Promoting Social Metacognition During Group Work
- Social metacognition consists of students sharing their ideas with peers, inviting peers to evaluate their ideas, and evaluating ideas shared by peers.
- While working in small groups, students can stimulate metacognitive processes in one another, leading to improved learning and increased reasoning.
- Students are likely to need structured guidance on how to be socially metacognitive.
- Providing students with metacognitive questions and prompts in a “collaboration script” has been shown to promote metacognition in computer science and social science courses.
Chiu, M. M., & Kuo, S. W. (2010). From metacognition to social metacognition: Similarities, differences, and learning. Journal of Education Research, 3, 321-338. In this review, the authors outline benefits and challenges for students using social metacognition. First, social metacognition has the benefit of making a student’s metacognition visible when they communicate with their group members. Second, social metacognition allows for reciprocal scaffolding. Students support each other’s metacognition when they evaluate, repeat, and elaborate on one another’s ideas, or when they ask questions. Third, social metacognition can increase motivation when group members share risk and provide emotional support. In contrast, status effects make social metacognition challenging. For example, groups may defer to members they expect to be more competent at a task, and groups may discourage solutions from members they expect to be less competent at a task, regardless of the value of the solution being shared. These expectations are often affected by gender and race. Social metacognition is difficult when group members do not communicate well, which can lead to misunderstandings that reduce group participation. Lastly, cultural differences can amplify status effects and make communication more challenging. The authors suggest that instructors can model norms of respectful social metacognition during whole class discussions. Based on this review, instructors should note that (1) interactions between group members can help students be more metacognitive, and (2) instructors must cultivate a classroom climate that is safe and supportive to promote effective social metacognition.
Goos, M., Galbraith, P., & Renshaw, P. (2002). Socially mediated metacognition: Creating collaborative zones of proximal development in small group problem solving. Educational Studies in Mathematics, 49, 193-223. How is metacognition mediated by collaborative peer interactions? When students work together in small groups, they are expected to say their ideas out loud, which allows them to get feedback on their ideas from their peers. The authors studied high school juniors and seniors while they collaborated to learn new math processes. Through discourse analysis of audio and video recording they examined how often students (1) disclosed ideas and strategies to peers, (2) requested feedback on their ideas and strategies from peers, and (3) monitored their understanding of a peer’s ideas and strategies. In this study, successful problem solving involved students assessing one another’s ideas and then endorsing correct ideas or giving critical feedback on incorrect ideas. During unsuccessful problem solving, students offered strategies that were ignored by their group, especially when they did not explicitly ask for feedback. Based on the results, instructors should note that (1) students should be encouraged to invite their peers to offer feedback (e.g., by asking “What do you think?”), and (2) students should be encouraged to explore or even challenge one another’s ideas (e.g., by asking “What do you mean?”).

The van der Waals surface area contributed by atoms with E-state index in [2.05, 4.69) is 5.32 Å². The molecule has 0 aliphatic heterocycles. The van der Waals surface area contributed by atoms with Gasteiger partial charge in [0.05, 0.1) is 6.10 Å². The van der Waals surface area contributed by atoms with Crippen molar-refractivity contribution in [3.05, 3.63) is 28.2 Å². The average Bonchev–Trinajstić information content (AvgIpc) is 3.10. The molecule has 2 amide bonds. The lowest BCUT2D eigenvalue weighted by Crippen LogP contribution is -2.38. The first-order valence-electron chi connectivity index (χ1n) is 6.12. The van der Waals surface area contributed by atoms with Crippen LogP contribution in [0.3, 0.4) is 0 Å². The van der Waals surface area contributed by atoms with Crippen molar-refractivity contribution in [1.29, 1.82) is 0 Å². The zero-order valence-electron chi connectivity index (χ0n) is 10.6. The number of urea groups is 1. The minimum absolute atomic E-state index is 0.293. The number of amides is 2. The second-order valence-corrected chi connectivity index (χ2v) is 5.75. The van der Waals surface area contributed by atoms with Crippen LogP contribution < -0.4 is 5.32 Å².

Miller, M., & Hadwin, A. (2015). Scripting and awareness tools for regulating collaborative learning: Changing the landscape of support in CSCL. Computers in Human Behavior, 52, 573-588. This conceptual paper was written by experts in the field of computer-supported collaborative learning (CSCL). The authors draw on their own work to (1) explain the role of different forms of regulation in CSCL and (2) describe two types of tools they have developed to enhance CSCL. They characterize two forms of regulation that directly relate to social metacognition: co-regulated learning and socially-shared regulated learning (SSRL). Co-regulated learning involves helping another person self-regulate through “questions, directives, or prompts”. Socially-shared regulated learning (SSRL) involves students regulating together as a group through discussion, negotiation, and consensus building. The authors used research and theory on regulation to develop two types of tools: (1) scripts for guiding collaborative learning, and (2) group awareness tools for gaining information to be used during collaboration. For example, one of their scripts breaks down the steps that students should take to make a plan for completing a group assignment. One of their group awareness tools solicits and provides feedback on what each member of a group thinks should be done next to reach a collective goal. This feedback allows students to consider how well their opinions align with opinions of their groupmates. Based on this paper, instructors should note that (1) evidence-based tools can support students as they collaborate online, and (2) these tools are likely to aid in-person collaborations as well.